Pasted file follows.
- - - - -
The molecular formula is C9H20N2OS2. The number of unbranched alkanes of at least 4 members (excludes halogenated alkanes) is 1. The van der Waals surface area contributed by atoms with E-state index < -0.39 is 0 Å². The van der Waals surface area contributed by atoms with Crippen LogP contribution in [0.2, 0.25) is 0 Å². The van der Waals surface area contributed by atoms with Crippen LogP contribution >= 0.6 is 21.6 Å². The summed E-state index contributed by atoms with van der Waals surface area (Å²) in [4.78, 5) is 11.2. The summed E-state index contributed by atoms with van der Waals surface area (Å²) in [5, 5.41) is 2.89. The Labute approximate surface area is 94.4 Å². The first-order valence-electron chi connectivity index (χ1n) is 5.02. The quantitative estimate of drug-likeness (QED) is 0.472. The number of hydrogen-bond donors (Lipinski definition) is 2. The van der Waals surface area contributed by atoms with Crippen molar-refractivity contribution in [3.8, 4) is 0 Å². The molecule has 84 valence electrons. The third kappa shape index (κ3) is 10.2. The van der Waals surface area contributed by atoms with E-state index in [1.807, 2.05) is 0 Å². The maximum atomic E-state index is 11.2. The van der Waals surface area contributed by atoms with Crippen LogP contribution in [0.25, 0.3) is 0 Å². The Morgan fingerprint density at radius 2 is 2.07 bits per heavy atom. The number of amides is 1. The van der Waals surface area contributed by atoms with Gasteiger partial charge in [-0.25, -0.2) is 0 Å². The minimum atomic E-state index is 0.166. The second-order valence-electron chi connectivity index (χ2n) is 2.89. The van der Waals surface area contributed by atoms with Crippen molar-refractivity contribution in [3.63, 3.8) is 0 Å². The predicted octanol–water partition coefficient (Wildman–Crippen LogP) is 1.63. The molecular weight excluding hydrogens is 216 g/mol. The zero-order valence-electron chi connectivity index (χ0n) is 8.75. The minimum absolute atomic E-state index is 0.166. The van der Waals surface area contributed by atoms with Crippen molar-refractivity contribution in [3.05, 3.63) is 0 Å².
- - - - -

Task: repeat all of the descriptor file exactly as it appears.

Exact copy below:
The molecular formula is C9H20N2OS2. The number of unbranched alkanes of at least 4 members (excludes halogenated alkanes) is 1. The van der Waals surface area contributed by atoms with E-state index < -0.39 is 0 Å². The van der Waals surface area contributed by atoms with Crippen LogP contribution in [0.2, 0.25) is 0 Å². The van der Waals surface area contributed by atoms with Crippen LogP contribution >= 0.6 is 21.6 Å². The summed E-state index contributed by atoms with van der Waals surface area (Å²) in [4.78, 5) is 11.2. The summed E-state index contributed by atoms with van der Waals surface area (Å²) in [5, 5.41) is 2.89. The Labute approximate surface area is 94.4 Å². The first-order valence-electron chi connectivity index (χ1n) is 5.02. The quantitative estimate of drug-likeness (QED) is 0.472. The number of hydrogen-bond donors (Lipinski definition) is 2. The van der Waals surface area contributed by atoms with Crippen molar-refractivity contribution in [3.8, 4) is 0 Å². The molecule has 84 valence electrons. The third kappa shape index (κ3) is 10.2. The van der Waals surface area contributed by atoms with E-state index in [1.807, 2.05) is 0 Å². The maximum atomic E-state index is 11.2. The van der Waals surface area contributed by atoms with Crippen LogP contribution in [0.25, 0.3) is 0 Å². The Morgan fingerprint density at radius 2 is 2.07 bits per heavy atom. The number of amides is 1. The van der Waals surface area contributed by atoms with Gasteiger partial charge in [-0.25, -0.2) is 0 Å². The minimum atomic E-state index is 0.166. The second-order valence-electron chi connectivity index (χ2n) is 2.89. The van der Waals surface area contributed by atoms with Crippen molar-refractivity contribution in [3.63, 3.8) is 0 Å². The predicted octanol–water partition coefficient (Wildman–Crippen LogP) is 1.63. The molecular weight excluding hydrogens is 216 g/mol. The zero-order valence-electron chi connectivity index (χ0n) is 8.75. The minimum absolute atomic E-state index is 0.166. The van der Waals surface area contributed by atoms with Crippen molar-refractivity contribution in [3.05, 3.63) is 0 Å².